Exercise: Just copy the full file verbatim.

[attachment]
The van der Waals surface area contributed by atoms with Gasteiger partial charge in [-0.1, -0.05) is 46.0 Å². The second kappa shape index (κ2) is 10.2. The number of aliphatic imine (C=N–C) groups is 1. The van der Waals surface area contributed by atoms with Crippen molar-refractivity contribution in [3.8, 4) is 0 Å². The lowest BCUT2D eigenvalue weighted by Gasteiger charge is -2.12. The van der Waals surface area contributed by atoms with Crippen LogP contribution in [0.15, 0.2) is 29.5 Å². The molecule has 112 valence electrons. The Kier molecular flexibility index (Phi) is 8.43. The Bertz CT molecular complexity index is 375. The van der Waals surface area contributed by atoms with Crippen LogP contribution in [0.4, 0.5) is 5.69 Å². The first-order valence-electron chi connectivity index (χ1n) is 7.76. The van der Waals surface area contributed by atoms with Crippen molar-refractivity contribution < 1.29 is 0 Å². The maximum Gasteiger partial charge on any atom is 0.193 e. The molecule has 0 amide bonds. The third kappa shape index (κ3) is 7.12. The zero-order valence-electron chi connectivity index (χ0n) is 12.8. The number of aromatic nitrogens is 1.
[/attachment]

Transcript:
The van der Waals surface area contributed by atoms with Gasteiger partial charge in [-0.1, -0.05) is 46.0 Å². The second kappa shape index (κ2) is 10.2. The number of aliphatic imine (C=N–C) groups is 1. The van der Waals surface area contributed by atoms with Crippen molar-refractivity contribution in [3.8, 4) is 0 Å². The lowest BCUT2D eigenvalue weighted by Gasteiger charge is -2.12. The van der Waals surface area contributed by atoms with Crippen LogP contribution in [0.15, 0.2) is 29.5 Å². The molecule has 112 valence electrons. The Kier molecular flexibility index (Phi) is 8.43. The Bertz CT molecular complexity index is 375. The van der Waals surface area contributed by atoms with Crippen LogP contribution in [0.4, 0.5) is 5.69 Å². The first-order valence-electron chi connectivity index (χ1n) is 7.76. The van der Waals surface area contributed by atoms with Crippen molar-refractivity contribution < 1.29 is 0 Å². The maximum Gasteiger partial charge on any atom is 0.193 e. The molecule has 0 amide bonds. The third kappa shape index (κ3) is 7.12. The zero-order valence-electron chi connectivity index (χ0n) is 12.8. The number of aromatic nitrogens is 1.